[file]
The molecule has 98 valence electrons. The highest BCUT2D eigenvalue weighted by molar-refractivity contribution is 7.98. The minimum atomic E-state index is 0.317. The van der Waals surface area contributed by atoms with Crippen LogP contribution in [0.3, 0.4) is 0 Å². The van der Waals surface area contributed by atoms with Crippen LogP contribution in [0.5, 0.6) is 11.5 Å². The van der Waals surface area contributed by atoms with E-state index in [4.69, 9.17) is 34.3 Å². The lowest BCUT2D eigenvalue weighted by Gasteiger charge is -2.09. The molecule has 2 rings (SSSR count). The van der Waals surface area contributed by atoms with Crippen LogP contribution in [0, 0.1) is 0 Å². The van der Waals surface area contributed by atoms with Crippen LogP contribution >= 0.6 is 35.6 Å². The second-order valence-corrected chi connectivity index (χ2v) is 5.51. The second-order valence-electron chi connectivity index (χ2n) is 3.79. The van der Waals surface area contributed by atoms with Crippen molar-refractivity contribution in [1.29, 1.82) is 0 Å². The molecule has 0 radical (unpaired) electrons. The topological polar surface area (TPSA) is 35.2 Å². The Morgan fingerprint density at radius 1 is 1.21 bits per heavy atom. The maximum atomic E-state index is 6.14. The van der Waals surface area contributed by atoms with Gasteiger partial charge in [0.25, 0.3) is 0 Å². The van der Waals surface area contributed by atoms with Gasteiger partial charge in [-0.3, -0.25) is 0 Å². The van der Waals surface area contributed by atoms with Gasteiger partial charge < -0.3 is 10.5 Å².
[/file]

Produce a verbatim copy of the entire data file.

The molecule has 98 valence electrons. The highest BCUT2D eigenvalue weighted by molar-refractivity contribution is 7.98. The minimum atomic E-state index is 0.317. The van der Waals surface area contributed by atoms with Crippen LogP contribution in [0.3, 0.4) is 0 Å². The van der Waals surface area contributed by atoms with Crippen LogP contribution in [0.5, 0.6) is 11.5 Å². The van der Waals surface area contributed by atoms with E-state index in [4.69, 9.17) is 34.3 Å². The lowest BCUT2D eigenvalue weighted by Gasteiger charge is -2.09. The molecule has 2 rings (SSSR count). The van der Waals surface area contributed by atoms with Crippen LogP contribution in [0, 0.1) is 0 Å². The van der Waals surface area contributed by atoms with Crippen LogP contribution >= 0.6 is 35.6 Å². The second-order valence-corrected chi connectivity index (χ2v) is 5.51. The second-order valence-electron chi connectivity index (χ2n) is 3.79. The van der Waals surface area contributed by atoms with Crippen molar-refractivity contribution in [1.29, 1.82) is 0 Å². The molecule has 0 radical (unpaired) electrons. The topological polar surface area (TPSA) is 35.2 Å². The Morgan fingerprint density at radius 1 is 1.21 bits per heavy atom. The maximum atomic E-state index is 6.14. The van der Waals surface area contributed by atoms with Gasteiger partial charge in [0.25, 0.3) is 0 Å². The van der Waals surface area contributed by atoms with Gasteiger partial charge in [-0.3, -0.25) is 0 Å². The van der Waals surface area contributed by atoms with Gasteiger partial charge < -0.3 is 10.5 Å².